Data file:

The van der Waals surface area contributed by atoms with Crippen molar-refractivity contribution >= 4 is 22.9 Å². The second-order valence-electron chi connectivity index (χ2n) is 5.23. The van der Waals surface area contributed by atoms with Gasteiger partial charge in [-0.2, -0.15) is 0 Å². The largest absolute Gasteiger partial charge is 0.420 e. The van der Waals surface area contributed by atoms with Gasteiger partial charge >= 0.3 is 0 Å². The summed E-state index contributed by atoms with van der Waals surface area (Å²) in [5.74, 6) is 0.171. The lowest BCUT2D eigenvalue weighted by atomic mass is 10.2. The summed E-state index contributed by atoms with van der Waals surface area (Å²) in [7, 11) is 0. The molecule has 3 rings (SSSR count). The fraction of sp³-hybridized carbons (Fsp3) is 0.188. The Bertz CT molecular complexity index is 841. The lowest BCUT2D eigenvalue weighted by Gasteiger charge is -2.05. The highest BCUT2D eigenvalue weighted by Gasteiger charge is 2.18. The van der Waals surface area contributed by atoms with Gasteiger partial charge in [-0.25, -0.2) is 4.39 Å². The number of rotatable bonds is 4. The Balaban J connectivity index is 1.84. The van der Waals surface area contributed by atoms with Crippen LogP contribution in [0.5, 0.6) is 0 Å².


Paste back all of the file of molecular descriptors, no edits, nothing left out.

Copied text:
The van der Waals surface area contributed by atoms with Crippen molar-refractivity contribution >= 4 is 22.9 Å². The second-order valence-electron chi connectivity index (χ2n) is 5.23. The van der Waals surface area contributed by atoms with Gasteiger partial charge in [-0.2, -0.15) is 0 Å². The largest absolute Gasteiger partial charge is 0.420 e. The van der Waals surface area contributed by atoms with Gasteiger partial charge >= 0.3 is 0 Å². The summed E-state index contributed by atoms with van der Waals surface area (Å²) in [5.74, 6) is 0.171. The lowest BCUT2D eigenvalue weighted by atomic mass is 10.2. The summed E-state index contributed by atoms with van der Waals surface area (Å²) in [7, 11) is 0. The molecule has 3 rings (SSSR count). The fraction of sp³-hybridized carbons (Fsp3) is 0.188. The Bertz CT molecular complexity index is 841. The lowest BCUT2D eigenvalue weighted by Gasteiger charge is -2.05. The highest BCUT2D eigenvalue weighted by Gasteiger charge is 2.18. The van der Waals surface area contributed by atoms with Gasteiger partial charge in [-0.25, -0.2) is 4.39 Å². The number of rotatable bonds is 4. The Balaban J connectivity index is 1.84. The van der Waals surface area contributed by atoms with Crippen LogP contribution in [0.5, 0.6) is 0 Å².